Manchester United won the Champions League for the 3rd time last week. Half a dozen of my friends have changed their gtalk status messages to "We are the Champions" or something similar. When the last season of English Premier League was in progress, I couldn't drop in on my friends' house without getting embroiled in heated debates about which team was the best. One particular house had 2 ManU fans and 2 Chelsea fans. I'd add fuel to the fire by claiming to be an Arsenal fan (I'm not, actually - but I love a good argument once in a while). Once, while staying in a hotel in Hyderabad, another ManU fan started hollering in his room at 2 am when his team lost. This woke up the entire hotel staff and brought them scrambling to his room.
It was surprising how people could feel such loyalty towards a football team in Manchester or Barcelona (of all the places in the world)- cities which they've never seen in their lives and whose people they have no connection with. With the advent of the IPL, I have found that I have started sharing many of the sentiments that possessed these guys while the EPL season was on (but with an intensity many orders of magnitude lesser). At the beginning of the IPL, I decided to put my weight behind the Chennai Super Kings while my other three flatmates decided to support three different teams - Kolkata Knight Riders, Mumbai Indians and Kings XI Punjab.
So why support any team at all? I think that supporting a team is a bit like betting - you choose to 'invest' a lot of emotions while supporting your team in the hope that you will get good returns. The exhilaration that you feel when your team wins cannot be compared to the mere pleasure of watching a good game that dispassionate observer of the game would get. The flipside is that you'll feel equally (if not more) downcast if your team were to lose. The more emotion you put in, the more you get back. Supporting a team gives you a 'kick' out of the game that neutral observers will not get. This includes being able to tell your friend "my team kicked your team's ass" and sink him deeper into misery.
A lot of people don't have any real choice when it comes to supporting teams - people who have lived in Kolkata all their life and/or love the city and the game will not think twice before enrolling in the KKR Fan Club. This is the same reason why I support India in international matches. But others like me - the floaters, who don't have obvious IPL teams to support - support teams out of choice based on different reasons.
The 'betting factor' explains the choice of teams for a lot of the floaters. There is a natural tendency to go for the strongest horse in the race. Teams like ManU, Chelsea and Real Madrid are the strongest teams in their league and are more likely to privide good return on (emotional) investment. Among my two dozen EPL-follower friends I can't find even one who supports a Fulham or a Newcastle Utd. Like a friend who was born and brought up in London remarked, "I could support Fulham, but then I'd be living in perpetual misery". When I think about my choice of IPL team objectively, I have to admit that the biggest reason for supporting Chennai was that I thought it would be the strongest team (who doesn't like to end up on the winning side?). If I was really smart and had the ability to predict that Rajasthan Royals would emerge as the team to beat, I'd have supported them. To me, it doesn't make much difference - the RR team is as alien to me as the CSK.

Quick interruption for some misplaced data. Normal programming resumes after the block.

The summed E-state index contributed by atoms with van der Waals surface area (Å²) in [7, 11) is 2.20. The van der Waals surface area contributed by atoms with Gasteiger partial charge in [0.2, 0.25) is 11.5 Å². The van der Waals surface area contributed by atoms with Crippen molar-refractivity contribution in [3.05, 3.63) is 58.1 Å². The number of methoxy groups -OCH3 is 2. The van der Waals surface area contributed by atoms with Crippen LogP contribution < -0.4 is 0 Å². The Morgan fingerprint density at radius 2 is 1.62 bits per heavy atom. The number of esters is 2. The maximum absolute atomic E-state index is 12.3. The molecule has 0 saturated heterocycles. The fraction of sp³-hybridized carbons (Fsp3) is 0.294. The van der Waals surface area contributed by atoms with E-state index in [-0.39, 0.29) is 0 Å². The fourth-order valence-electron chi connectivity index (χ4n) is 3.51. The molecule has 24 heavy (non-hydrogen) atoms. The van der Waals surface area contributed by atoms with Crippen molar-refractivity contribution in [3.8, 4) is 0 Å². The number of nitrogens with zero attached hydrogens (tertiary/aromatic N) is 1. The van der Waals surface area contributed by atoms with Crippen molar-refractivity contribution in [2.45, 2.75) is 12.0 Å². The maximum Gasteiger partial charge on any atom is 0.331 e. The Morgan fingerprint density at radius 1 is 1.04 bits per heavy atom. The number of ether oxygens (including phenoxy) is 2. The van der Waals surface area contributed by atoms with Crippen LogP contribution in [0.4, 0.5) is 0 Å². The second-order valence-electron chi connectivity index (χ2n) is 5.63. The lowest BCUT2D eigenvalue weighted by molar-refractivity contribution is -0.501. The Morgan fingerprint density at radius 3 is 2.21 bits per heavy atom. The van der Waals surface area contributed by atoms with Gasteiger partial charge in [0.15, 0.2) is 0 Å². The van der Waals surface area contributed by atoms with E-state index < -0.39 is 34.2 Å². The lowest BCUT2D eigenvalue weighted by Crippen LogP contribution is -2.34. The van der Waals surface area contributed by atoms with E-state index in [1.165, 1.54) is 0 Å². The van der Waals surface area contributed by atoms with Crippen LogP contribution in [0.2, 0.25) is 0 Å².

Another factor in the choice of teams is cultural affinity. In the absence of teams from their cities and towns, many people would have chosen to side with teams from cities which they felt most affinity for. This certainly was one of my considerations in choosing to support CSK - I could argue that I've been living in Chennai for nearly 2 years and being a south Indian, Chennai is 'my' metro. So till they have a 'Trivandrum Kalip Payyans' team in the IPL, I'll be supporting CSK – provided, of course, that CSK field the strongest team in the competition.
For the EPL fans in India, though, I don't think there is much cultural affinity involved. Another factor comes into play here – their favourite players. Many of these players support ManU because a couple of their favourite players like Rooney and C. Ronaldo play for them. I know I liked Arsenal mainly because of the presence of Thierry Henry in their lineup and stopped following the team after he left for Barcelona. Similarly, many of the people I know support Mumbai Indians just because of the presence of Sachin Tendulkar and a lot of people from Jharkhand would be supporting CSK just because of the presence of Dhoni in the Chennai team.
The IPL is a hit. I was sceptical about whether IPL would be able to create city-based loyalties. The creation of the IPL teams was so artificial and inorganic that I was doubtful whether this would happen, especially with so few of the local players making it to the playing XI. But now I'm convinced that no matter how artificial the teams are, people just want to support some team or the other to be able to enjoy the game better. Since there is no team from Trivandrum, I support the Super Kings; since there isn't much football worth mentioning happening in India, all the football fans will root for Manchester United and Real Madrid and villages throughout north Kerala will erupt in a war-like frenzy when Germany plays Portugal in Euro-'08.
 A close friend and Manchester United devotee tells me that I'm supposed to write 'Man Utd' and say 'Man United' (not 'ManU' and 'Man You' respectively as many non-believers tend to) while abbreviating the club's name. But what the heck - remember I'm a Gunners fan ;)
 Fulham is one of the many football clubs based in London that he could support, the other prominent Premiership teams being Arsenal, Chelsea, Tottenham Hotspur and West Ham Utd. Ironically, many of his friends from London are supporters of Manchester United!